Incidence of Diabetes Insipidus in Children Following Transsphenoidal Surgery
Mean age at the time of surgery was 12.9 ± 3.4.
A high incidence of sodium alterations occurs in children following transsphenoidal surgery (TSS) for pituitary adenomas and, along with female gender, manipulation of and/or tumor invasion into the posterior pituitary (PP), and cerebrospinal fluid (CSF) leak or lumbar drain, may contribute to the development of diabetes insipidus (DI) or syndrome of inappropriate antidiuretic hormone secretion (SIADH), according to a retrospective study in The Journal of Pediatrics.
Limited data exist on the predictors and incidence of sodium alterations following TSS in children; therefore researchers reviewed 160 patients age ≤18 who had TSS for pituitary adenomas from 1999 to 2017.
Of the 160 patients, 42 (26%) developed DI. Of these patients, 37required short-term treatment with desmopressin, while 13 required long-term treatment. The need for long-term treatment with desmopressin was significantly higher in patients who had a cerebrospinal fluid (CSF) leak (n=9/48, P =.003), lumbar drain (n=6/30, P =.019), and manipulation (n=11/50, P <.001) or invasion of the PP (n=4/15, P =.022).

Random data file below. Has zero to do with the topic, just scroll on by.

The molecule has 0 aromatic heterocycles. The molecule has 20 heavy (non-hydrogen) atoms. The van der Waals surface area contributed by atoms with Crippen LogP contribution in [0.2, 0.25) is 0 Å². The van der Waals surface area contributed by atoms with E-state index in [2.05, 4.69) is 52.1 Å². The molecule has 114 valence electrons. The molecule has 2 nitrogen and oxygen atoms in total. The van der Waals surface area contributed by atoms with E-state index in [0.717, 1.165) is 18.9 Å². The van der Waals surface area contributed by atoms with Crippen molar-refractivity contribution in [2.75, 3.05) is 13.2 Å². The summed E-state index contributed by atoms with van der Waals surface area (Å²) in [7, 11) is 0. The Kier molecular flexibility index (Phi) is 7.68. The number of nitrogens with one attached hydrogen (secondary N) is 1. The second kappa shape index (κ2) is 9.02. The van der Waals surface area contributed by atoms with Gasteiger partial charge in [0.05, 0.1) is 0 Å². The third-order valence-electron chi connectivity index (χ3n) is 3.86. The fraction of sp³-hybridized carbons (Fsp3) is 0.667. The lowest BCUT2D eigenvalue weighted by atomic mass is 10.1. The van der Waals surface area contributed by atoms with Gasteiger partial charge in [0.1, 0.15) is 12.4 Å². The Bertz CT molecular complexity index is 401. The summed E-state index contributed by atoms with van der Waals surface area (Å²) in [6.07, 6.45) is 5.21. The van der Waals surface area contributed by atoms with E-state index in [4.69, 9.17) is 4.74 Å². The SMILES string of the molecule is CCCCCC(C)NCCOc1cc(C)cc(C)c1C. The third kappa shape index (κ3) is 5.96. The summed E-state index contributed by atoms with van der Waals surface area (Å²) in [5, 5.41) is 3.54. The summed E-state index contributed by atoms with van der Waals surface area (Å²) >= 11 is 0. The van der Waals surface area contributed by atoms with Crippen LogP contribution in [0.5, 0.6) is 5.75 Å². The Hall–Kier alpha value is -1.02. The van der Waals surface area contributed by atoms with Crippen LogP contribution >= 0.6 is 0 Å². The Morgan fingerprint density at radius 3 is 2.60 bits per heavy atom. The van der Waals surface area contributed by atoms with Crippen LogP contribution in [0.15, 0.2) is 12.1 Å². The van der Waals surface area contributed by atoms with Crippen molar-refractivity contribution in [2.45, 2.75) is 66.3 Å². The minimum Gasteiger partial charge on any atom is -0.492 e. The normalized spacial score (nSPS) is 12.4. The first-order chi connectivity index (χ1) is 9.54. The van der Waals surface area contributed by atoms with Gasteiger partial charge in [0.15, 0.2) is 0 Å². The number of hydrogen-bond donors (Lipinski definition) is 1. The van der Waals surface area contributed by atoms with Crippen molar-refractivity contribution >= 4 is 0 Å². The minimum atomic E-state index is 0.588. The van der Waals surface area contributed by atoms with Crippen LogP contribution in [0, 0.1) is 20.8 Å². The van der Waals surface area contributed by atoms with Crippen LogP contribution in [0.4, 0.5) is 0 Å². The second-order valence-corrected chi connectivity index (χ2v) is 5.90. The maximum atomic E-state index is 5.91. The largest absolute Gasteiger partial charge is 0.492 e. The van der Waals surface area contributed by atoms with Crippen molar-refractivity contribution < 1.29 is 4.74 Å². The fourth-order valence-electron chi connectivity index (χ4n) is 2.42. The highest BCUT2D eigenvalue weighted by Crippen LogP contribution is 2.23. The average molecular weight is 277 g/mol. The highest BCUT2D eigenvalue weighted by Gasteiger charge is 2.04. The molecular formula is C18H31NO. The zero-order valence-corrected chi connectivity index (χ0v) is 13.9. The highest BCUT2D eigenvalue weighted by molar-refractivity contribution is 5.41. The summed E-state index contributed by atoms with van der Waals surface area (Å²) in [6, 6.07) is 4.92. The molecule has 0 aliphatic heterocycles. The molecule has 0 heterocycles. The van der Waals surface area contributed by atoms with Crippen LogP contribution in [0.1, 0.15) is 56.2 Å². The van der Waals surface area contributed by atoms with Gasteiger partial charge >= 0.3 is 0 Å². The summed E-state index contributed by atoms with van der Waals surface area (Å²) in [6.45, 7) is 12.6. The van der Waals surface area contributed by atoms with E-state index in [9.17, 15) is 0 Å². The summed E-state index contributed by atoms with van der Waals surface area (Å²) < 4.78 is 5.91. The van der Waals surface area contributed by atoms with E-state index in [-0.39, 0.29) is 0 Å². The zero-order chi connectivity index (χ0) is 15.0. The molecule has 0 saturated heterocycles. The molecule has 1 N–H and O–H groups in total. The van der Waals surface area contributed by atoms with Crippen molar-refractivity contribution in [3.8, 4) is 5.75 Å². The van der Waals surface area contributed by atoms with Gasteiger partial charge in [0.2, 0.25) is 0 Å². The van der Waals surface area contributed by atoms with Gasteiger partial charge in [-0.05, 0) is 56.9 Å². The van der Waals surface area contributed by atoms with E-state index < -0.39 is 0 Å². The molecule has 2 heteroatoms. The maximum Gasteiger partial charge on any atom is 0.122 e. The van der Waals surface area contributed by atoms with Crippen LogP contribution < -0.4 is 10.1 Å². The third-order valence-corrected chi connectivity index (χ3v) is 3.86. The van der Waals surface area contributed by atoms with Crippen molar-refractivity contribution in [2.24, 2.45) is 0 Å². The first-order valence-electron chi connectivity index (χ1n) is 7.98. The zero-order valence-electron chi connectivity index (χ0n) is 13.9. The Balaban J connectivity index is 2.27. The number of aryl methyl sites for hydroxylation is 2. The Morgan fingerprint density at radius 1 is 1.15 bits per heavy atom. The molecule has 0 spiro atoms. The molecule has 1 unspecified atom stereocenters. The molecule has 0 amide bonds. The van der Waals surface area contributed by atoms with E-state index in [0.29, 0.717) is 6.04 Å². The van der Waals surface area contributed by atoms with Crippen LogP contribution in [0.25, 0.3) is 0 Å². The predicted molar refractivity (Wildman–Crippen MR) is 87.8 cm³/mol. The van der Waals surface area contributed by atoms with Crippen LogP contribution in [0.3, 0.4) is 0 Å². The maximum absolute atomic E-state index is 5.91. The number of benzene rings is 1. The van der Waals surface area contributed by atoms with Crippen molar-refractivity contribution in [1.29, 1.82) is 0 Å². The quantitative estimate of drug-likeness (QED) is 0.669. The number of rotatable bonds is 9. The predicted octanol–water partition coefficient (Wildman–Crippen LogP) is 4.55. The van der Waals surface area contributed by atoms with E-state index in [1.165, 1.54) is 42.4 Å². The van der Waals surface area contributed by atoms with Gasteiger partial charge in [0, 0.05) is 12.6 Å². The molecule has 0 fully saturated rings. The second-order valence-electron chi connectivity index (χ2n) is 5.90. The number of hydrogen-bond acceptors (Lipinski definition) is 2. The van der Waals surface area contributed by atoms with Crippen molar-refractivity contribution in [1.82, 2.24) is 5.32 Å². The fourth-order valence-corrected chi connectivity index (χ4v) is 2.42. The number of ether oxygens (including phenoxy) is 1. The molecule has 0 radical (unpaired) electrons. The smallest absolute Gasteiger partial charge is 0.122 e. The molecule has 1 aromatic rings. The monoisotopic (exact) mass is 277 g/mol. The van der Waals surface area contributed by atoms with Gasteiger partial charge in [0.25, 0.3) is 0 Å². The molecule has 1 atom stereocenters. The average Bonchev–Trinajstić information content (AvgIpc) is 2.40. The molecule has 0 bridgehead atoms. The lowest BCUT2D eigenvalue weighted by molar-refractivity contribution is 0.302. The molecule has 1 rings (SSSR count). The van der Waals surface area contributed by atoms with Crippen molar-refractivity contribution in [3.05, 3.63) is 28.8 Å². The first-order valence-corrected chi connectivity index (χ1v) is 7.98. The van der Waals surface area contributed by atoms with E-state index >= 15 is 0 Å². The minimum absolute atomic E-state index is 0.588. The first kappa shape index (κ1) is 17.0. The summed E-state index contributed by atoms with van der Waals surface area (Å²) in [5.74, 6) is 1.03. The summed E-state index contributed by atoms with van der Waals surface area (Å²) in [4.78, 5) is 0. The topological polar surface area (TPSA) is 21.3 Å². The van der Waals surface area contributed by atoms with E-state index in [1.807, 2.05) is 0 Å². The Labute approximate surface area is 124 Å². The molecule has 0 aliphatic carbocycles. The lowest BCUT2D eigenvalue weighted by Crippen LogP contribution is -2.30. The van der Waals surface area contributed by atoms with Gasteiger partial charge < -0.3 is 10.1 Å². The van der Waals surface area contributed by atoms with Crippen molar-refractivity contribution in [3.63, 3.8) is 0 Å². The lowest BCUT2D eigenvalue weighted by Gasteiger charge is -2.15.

Hyponatremia only (without DI) occurred in 60 patients; 19 instances were due to SIADH, 39 to hypotonic fluids, and 2 to cerebral salt wasting syndrome. Female patients were more likely to develop SIADH compared with male patients (20% vs 8%, respectively, P =.026).
The investigators concluded, “Among 160 children who underwent TSS for pituitary adenomas, the incidence of DI and SIADH after TSS was 26% and 14%, respectively. Combined risk factors for DI and/or SIADH include female sex, manipulation of and/or tumor invasion into the PP, and CSF leak or lumbar drain.” These data can be applied clinically to help identify patients at high-risk who need more aggressive follow-up postoperatively.
Saldarriaga C, Lyssikatos C, Belyavskaya E, et al. Postoperative diabetes insipidus and hyponatremia in children after transsphenoidal surgery for adrenocorticotropin hormone and growth hormone secreting adenomas [published online January 30, 2018]. J Pediatr. doi:10.1016/j.jpeds.2017.11.042